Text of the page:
Horse News

Fish and Wildlife may propose a Horse Hunt on the Navajo Nation

Source: The Navajo Times ~ (this is an excerpt, see below)

English: Flag of the Navajo Nation Diné bizaad...

English: Flag of the Navajo Nation Diné bizaad: Diné Bikéyah (Naabeehó Bikéyah) bidah naatʼaʼí (Photo credit: Wikipedia)

With multiple efforts to reduce the number of wild horses on the Navajo Nation, officials are considering a hunt.

The Navajo Nation Department of Fish and Wildlife asked hunters and sportsmen for their support for a hunt as a potential means to reduce the number of wild horses on the Navajo Nation at the 2017 Navajo Nation Sportsman’s Expo on March 25. NNDFW staff confirmed after the conference that a proposal has not yet been completely drafted, so the department hadn’t yet anticipated details of how the possible hunt would work such as weapons to be used, number of tags to take horses, and hunt unit maps.

Department manager Gloria Tom said the department hoped to address the problem and would propose a solution to Navajo Nation governance once drafted, but also called on the hunters present to add their voices to the conversation around the feral herds and what to do about them.

“Our leaders, they really need to hear from people like you,” Tom said. “People who live out there, people who hunt.”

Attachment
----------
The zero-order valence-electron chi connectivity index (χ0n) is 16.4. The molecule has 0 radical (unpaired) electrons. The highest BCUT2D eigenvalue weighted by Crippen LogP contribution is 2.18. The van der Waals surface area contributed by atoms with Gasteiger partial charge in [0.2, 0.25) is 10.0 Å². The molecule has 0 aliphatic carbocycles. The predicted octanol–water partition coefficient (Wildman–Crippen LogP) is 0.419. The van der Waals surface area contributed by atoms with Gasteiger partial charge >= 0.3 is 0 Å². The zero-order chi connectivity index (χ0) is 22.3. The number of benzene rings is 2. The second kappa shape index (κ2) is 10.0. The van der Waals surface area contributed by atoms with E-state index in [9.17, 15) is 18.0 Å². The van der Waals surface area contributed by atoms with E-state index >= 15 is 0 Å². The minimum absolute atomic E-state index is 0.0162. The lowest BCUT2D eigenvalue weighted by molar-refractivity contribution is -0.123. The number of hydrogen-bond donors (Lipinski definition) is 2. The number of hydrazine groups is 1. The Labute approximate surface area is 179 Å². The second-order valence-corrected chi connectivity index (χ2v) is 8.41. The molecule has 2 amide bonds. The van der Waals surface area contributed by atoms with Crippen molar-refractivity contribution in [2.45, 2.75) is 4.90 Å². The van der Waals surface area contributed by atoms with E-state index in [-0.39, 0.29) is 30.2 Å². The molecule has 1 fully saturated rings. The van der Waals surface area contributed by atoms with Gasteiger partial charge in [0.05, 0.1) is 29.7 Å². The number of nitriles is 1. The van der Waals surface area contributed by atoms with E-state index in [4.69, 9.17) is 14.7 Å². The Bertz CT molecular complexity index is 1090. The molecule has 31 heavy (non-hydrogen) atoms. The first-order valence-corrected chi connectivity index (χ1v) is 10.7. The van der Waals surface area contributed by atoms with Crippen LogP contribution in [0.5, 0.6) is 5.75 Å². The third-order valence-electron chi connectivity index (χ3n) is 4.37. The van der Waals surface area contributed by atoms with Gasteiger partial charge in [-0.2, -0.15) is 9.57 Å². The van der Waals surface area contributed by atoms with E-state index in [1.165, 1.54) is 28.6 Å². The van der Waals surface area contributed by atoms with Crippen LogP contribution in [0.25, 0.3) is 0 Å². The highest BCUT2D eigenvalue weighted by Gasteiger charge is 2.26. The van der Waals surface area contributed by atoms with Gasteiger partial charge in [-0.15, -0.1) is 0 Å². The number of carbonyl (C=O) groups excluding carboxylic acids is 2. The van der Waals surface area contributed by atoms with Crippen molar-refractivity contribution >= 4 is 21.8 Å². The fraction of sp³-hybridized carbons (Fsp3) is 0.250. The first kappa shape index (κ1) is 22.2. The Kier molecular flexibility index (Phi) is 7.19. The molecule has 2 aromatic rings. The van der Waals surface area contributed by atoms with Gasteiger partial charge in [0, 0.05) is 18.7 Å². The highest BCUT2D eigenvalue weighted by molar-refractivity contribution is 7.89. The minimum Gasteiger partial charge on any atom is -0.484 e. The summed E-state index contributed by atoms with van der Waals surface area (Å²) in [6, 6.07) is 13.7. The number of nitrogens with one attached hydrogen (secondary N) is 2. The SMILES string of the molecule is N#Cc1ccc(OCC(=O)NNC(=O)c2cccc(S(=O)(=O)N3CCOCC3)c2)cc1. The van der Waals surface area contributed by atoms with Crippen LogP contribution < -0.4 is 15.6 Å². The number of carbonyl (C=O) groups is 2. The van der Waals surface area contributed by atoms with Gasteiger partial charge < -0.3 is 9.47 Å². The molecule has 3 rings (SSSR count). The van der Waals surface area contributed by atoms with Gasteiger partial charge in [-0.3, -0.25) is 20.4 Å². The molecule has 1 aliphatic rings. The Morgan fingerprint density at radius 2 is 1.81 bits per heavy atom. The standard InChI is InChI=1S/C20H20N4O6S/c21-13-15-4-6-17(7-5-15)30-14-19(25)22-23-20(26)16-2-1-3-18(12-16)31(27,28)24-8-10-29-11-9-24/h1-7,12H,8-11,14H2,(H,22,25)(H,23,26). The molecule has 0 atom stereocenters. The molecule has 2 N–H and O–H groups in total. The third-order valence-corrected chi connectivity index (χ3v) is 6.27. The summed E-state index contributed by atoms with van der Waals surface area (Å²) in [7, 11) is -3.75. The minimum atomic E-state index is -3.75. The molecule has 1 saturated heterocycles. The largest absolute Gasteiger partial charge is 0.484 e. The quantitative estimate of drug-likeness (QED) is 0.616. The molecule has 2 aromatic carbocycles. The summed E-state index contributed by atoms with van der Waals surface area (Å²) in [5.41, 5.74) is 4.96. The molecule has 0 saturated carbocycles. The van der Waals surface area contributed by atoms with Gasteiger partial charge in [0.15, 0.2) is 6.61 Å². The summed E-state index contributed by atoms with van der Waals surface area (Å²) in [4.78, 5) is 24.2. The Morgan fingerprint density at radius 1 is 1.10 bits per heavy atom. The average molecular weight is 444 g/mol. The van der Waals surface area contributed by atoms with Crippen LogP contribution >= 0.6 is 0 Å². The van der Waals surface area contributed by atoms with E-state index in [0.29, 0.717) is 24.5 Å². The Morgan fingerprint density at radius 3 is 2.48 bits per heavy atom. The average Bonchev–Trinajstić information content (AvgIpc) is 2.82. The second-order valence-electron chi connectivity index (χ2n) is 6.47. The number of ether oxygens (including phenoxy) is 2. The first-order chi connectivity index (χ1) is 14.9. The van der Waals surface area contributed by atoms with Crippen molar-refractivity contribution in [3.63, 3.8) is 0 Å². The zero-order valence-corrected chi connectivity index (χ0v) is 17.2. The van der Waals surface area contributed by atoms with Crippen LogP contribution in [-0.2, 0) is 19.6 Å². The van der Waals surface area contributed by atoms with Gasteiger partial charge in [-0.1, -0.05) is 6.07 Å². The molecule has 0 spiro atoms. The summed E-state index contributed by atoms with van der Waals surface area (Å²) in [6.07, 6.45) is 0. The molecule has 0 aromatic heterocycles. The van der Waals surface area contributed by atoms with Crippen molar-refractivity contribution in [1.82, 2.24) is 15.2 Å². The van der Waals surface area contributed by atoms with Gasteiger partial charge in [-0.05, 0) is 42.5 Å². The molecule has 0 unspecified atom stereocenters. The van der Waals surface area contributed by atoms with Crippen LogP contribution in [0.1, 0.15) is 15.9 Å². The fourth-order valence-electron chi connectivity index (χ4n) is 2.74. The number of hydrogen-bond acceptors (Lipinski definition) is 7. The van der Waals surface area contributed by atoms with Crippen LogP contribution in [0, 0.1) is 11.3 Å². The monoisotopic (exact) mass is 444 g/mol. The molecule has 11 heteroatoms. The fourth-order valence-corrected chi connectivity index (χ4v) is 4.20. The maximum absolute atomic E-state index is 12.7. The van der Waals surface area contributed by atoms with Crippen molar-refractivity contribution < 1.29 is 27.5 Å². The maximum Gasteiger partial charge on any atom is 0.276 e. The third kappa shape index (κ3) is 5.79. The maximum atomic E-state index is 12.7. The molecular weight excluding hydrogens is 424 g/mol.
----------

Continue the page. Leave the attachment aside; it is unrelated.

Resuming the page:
She said government officials sometimes take information from NNDFW as something that employees are paid to say as part of their jobs and concerns from experts who work for the government might have less impact on elected officials than the voices of their constituents and voters.

“To me, you have a greater chance of success,” she said.

She said previous attempts to trap, round up, or allow horses to be adopted had not made a large enough impact. NNDFW officials said the department is drafting a proposal to get support from Navajo Nation leaders.

“I compare this problem to our cat and dog problem,” she said.

To read the full article, subscribe here now or pick up your copy of the Navajo Times at your nearest newsstand! Find newsstand locations at this link.

36 replies »

  1. The American answer for everything you can not control or fix to your liking is to kill it. We as humans have not evolved very far. There has to be a better answer

    Liked by 1 person

    • The Horse Slaughter supporters have finally completely derailed. They see if slipping away an antiquated, unnecessary business that America refuses, so they switch their Hatred of horses towards once again shooting them. Last night I heard from an animal Control officer from Indiana who yelled at me in a store shouting we nedd horses slaughter for all the unwanted horses. So I cornered him and asked Do you Sell horses? He replied yes. I said so you big prices? Yes. Then i can also say your horses are Unwanted? No replied they r for sale. I sale no they are Unwanted. When I didnt play his game he said Just shoot them all then. I said then lets start at your place with all your unwanted horses. No way, then well ship them to Canada I said, Never! Was HIS reply. So really this is simply a temper tantrum about them Not getting to Kill their competitor’s horses off. Yes, when man has a temper tantrum even an animal control officer sworn to Protect animals who secretly wants them all dead by gunshot. Well if they close down PETA and HSUS who would they have to blame for All the animal deaths then? Ghosts? As for the Tribe I cannot believe they would consider this travesty. Its against the normalcy of their heritage.